In Christian art of the Middle Ages, the enormous cluster of grapes became a symbol of the bounty of God that the faithful eventually will receive. The scene of the two men carrying their burden of promise became an element of the pictorial narratives with which churches were often decorated in medieval Christendom. Consequently, this scene became part of a universal visual code that allowed men and women of all estates of any society of Latin Christendom to absorb Biblical history, and in this way people of Scandinavia, of Spain, of Dalmatia, of Germany could access the same iconography. In this blogpost, I wish to show you two such examples from parish churches in medieval Denmark - more specifically, the island of Fyn. The two examples are not only from two different churches, but also two different centuries, thus showing the stability of this iconography in medieval Christian art. And before I commence, I wish to thank my dear friend Dr Rosa Rodríguez Porto, whose insight into medieval art was what taught me about this scene in the first place.
From the choir of Sanderum Church
The first example of this scene comes from Sanderum Church, about which I have written briefly in a previous blogpost. The church itself was built in the latter half of the twelfth century, a time when several parish churches were built on Fyn, and which might serve as a testament to the wealth of the diocese, whose centre was Odense. The scene of the grapes can be found on the northern wall of the choir, where several scenes from the Old Testament are depicted. These scenes are from a thirteenth-century wall-painting programme that is likely to have once covered the entire interior with scenes from the Old Testament and the New Testament, and possibly also scenes from the stories of certain saints. However, the only part that remains of this thirteenth-century decoration is the northern wall of the choir. Even this part is incomplete, since rebuilding in the later Middle Ages, a time when Sanderum most likely belonged to the Bendedictine convent of nuns at Dalum Monastery, altered several parts of the structure, both of the choir and the nave. But the two men bearing that large cluster of grapes have since then been rediscovered after a long period behind white paint, and can still serve to remind us of how this episode was transmitted to the local parishioners.
The second example is from the church of Bellinge, a church that by the first quarter of the fourteenth century definitely belonged to Dalum Monastery, and whose oldest, and now almost completely lost, structure is in the late romanesque style. The interior of this church was covered by a wall-painting programme in 1496, in which scenes from the Bible can be found along the walls of the nave, in the vaulting, and in the choir, as well as a large depiction of St George killing the dragon. The scene of the two spies returning with their bounty of grapes can be found in the second of the two vaults of the nave, and can be seen from the choir when facing towards the congregation. This means that it would not have been seen by the parishioners in the course of the service itself, though they would likely see it when looking up after receiving the Eucharist - if they did so by walking up to the altar.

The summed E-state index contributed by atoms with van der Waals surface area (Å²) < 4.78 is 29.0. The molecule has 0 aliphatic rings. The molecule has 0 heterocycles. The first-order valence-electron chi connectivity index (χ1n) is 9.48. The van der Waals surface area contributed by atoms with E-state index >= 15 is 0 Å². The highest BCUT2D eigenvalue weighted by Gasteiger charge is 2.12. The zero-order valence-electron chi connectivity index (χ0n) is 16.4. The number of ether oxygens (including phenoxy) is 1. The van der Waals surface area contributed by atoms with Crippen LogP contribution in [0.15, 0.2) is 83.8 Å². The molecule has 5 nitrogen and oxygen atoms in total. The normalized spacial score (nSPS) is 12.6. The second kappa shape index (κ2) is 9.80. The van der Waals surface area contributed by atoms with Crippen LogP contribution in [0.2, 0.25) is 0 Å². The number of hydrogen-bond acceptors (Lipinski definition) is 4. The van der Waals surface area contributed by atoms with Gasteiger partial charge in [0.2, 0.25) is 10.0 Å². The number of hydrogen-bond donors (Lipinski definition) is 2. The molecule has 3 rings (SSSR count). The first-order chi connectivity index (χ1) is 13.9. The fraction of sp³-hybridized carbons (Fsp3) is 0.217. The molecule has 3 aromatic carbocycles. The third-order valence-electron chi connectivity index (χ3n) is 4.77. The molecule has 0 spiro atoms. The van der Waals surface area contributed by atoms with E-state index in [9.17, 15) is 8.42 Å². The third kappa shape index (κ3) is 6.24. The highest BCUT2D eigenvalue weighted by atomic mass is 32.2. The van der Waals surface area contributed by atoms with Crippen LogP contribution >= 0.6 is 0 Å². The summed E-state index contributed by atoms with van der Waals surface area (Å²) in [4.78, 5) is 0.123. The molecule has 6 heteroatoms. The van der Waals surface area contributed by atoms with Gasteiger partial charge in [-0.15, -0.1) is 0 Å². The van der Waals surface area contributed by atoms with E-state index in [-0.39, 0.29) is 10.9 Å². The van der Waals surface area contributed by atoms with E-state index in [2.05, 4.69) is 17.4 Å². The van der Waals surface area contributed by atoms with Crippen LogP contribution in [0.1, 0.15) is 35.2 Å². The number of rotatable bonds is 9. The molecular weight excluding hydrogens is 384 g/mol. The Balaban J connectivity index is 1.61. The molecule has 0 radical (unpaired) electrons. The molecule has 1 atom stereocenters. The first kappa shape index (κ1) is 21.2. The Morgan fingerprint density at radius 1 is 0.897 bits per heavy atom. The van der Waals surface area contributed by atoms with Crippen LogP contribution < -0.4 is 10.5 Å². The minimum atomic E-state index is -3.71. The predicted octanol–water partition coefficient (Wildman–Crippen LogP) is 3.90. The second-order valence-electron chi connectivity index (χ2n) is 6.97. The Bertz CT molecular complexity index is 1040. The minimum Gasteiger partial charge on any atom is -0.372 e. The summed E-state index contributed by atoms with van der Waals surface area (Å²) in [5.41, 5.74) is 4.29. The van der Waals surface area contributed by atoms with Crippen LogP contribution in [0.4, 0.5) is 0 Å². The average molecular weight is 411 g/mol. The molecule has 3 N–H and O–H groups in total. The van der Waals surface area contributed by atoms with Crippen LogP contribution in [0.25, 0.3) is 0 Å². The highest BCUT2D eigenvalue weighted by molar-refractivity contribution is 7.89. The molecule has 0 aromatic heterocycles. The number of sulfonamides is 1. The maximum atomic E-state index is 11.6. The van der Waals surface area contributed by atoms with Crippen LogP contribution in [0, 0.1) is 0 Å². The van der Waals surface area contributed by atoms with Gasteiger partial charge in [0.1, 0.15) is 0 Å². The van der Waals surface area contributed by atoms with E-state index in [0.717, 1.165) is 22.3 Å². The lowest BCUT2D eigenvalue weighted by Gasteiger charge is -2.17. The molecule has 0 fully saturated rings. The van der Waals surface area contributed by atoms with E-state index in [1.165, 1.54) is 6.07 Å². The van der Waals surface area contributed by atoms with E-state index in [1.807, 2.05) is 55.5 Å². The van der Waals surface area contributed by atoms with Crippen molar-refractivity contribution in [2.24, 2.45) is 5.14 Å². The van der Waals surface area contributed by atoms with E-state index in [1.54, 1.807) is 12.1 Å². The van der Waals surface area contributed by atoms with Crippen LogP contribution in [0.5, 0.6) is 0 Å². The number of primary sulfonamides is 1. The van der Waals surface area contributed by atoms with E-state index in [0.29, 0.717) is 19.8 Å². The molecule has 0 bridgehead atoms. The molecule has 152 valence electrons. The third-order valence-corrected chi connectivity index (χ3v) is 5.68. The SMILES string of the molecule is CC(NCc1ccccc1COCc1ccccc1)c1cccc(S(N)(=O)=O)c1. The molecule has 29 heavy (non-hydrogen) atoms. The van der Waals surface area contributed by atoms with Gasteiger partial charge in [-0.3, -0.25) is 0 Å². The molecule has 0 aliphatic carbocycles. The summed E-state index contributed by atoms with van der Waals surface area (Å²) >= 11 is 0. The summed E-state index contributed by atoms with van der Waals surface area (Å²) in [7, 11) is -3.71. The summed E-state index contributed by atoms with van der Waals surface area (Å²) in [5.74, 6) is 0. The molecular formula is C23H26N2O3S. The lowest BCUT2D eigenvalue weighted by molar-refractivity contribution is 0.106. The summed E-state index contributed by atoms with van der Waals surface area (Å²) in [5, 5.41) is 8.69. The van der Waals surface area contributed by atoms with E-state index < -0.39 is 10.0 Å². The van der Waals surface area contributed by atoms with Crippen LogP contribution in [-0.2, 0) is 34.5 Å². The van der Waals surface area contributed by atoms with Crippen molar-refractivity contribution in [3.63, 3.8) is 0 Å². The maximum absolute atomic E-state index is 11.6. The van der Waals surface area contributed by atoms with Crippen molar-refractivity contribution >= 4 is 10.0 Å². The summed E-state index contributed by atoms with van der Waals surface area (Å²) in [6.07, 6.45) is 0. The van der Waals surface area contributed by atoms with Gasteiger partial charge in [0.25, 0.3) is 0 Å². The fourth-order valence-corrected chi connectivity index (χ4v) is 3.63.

There are most likely several more depictions of this scene throughout the medieval churches of Fyn. Many of them have been lost to us, either by the application of layers of white paint, or by rebuilding that have necessitated the removal of the crucial part of the wall. I hope to see more examples of these two spies in future visits to Danish parish churches, and I shall look for them eagerly.
søndag 29. september 2019
In my previous blogpost I ruminated briefly on the iconography on Saint Michael the Archangel for the occasion of today being Michaelmas, and I had intended to leave it at that this year. But as I was looking through some pictures from earlier this year, I came across another depiction of Saint Michael that I encountered on a late night in Segovia just a few months ago, and this is a picture I really want to share.
Sancte Michael Archangele, defende nos in proelio
Saint Michael the Archangel, defend us in battle
From a medieval prayer to the archangel
I was puzzled by this image, especially as it was posted on the door of a cafe in a way that made it seem that there was no clear relationship between the image and the place in which it was placed, and that this was not a part of the cafe's deliberate decor. In and of itself, the image is perhaps only to be expected in a city like Segovia, where the medieval cityscape is very well preserved, and where medieval iconography is ubiquitous. And to be sure, the image is a variation on the typical medieval representation of the archangel: A sword-wielding knight standing above his vanquished enemy, the satanic dragon. The legend arching across the upper part of the image is the opening of a liturgical chant for the feast of Michael going back to at least the ninth century (as can be seen here). He is carrying a shield that resembles that of Saint George, a common detail in Renaissance imagery, as illustrated by one of Raphael's famous paintings.
Saint Michael and the dragon
Raphael, between 1504 and 1505
Courtesy of Wikimedia